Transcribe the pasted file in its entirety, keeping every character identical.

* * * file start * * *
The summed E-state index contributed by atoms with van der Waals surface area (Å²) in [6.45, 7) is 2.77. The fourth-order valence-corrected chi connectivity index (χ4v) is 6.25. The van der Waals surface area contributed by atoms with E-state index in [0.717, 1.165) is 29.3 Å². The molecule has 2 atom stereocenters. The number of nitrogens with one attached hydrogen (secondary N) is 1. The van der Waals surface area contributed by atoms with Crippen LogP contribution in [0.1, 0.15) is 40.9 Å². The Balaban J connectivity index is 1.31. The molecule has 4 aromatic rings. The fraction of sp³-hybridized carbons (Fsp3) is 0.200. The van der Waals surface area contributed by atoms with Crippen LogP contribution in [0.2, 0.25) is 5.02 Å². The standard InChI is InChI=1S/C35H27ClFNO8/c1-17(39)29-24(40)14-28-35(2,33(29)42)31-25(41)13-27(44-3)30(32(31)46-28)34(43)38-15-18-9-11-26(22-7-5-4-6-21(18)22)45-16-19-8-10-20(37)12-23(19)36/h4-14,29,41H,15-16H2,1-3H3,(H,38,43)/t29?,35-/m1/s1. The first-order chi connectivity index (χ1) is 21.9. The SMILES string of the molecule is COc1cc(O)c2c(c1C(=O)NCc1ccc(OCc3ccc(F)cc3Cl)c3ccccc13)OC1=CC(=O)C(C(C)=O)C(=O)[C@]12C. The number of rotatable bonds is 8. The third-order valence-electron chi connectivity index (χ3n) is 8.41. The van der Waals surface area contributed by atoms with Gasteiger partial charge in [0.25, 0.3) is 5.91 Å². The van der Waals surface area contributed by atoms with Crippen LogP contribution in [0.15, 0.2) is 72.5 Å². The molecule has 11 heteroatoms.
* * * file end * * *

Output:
The summed E-state index contributed by atoms with van der Waals surface area (Å²) in [6.45, 7) is 2.77. The fourth-order valence-corrected chi connectivity index (χ4v) is 6.25. The van der Waals surface area contributed by atoms with E-state index in [0.717, 1.165) is 29.3 Å². The molecule has 2 atom stereocenters. The number of nitrogens with one attached hydrogen (secondary N) is 1. The van der Waals surface area contributed by atoms with Crippen LogP contribution in [0.1, 0.15) is 40.9 Å². The Balaban J connectivity index is 1.31. The molecule has 4 aromatic rings. The fraction of sp³-hybridized carbons (Fsp3) is 0.200. The van der Waals surface area contributed by atoms with Crippen LogP contribution in [0.2, 0.25) is 5.02 Å². The standard InChI is InChI=1S/C35H27ClFNO8/c1-17(39)29-24(40)14-28-35(2,33(29)42)31-25(41)13-27(44-3)30(32(31)46-28)34(43)38-15-18-9-11-26(22-7-5-4-6-21(18)22)45-16-19-8-10-20(37)12-23(19)36/h4-14,29,41H,15-16H2,1-3H3,(H,38,43)/t29?,35-/m1/s1. The first-order chi connectivity index (χ1) is 21.9. The SMILES string of the molecule is COc1cc(O)c2c(c1C(=O)NCc1ccc(OCc3ccc(F)cc3Cl)c3ccccc13)OC1=CC(=O)C(C(C)=O)C(=O)[C@]12C. The number of rotatable bonds is 8. The third-order valence-electron chi connectivity index (χ3n) is 8.41. The van der Waals surface area contributed by atoms with Gasteiger partial charge in [0.25, 0.3) is 5.91 Å². The van der Waals surface area contributed by atoms with Crippen LogP contribution in [0.15, 0.2) is 72.5 Å². The molecule has 11 heteroatoms.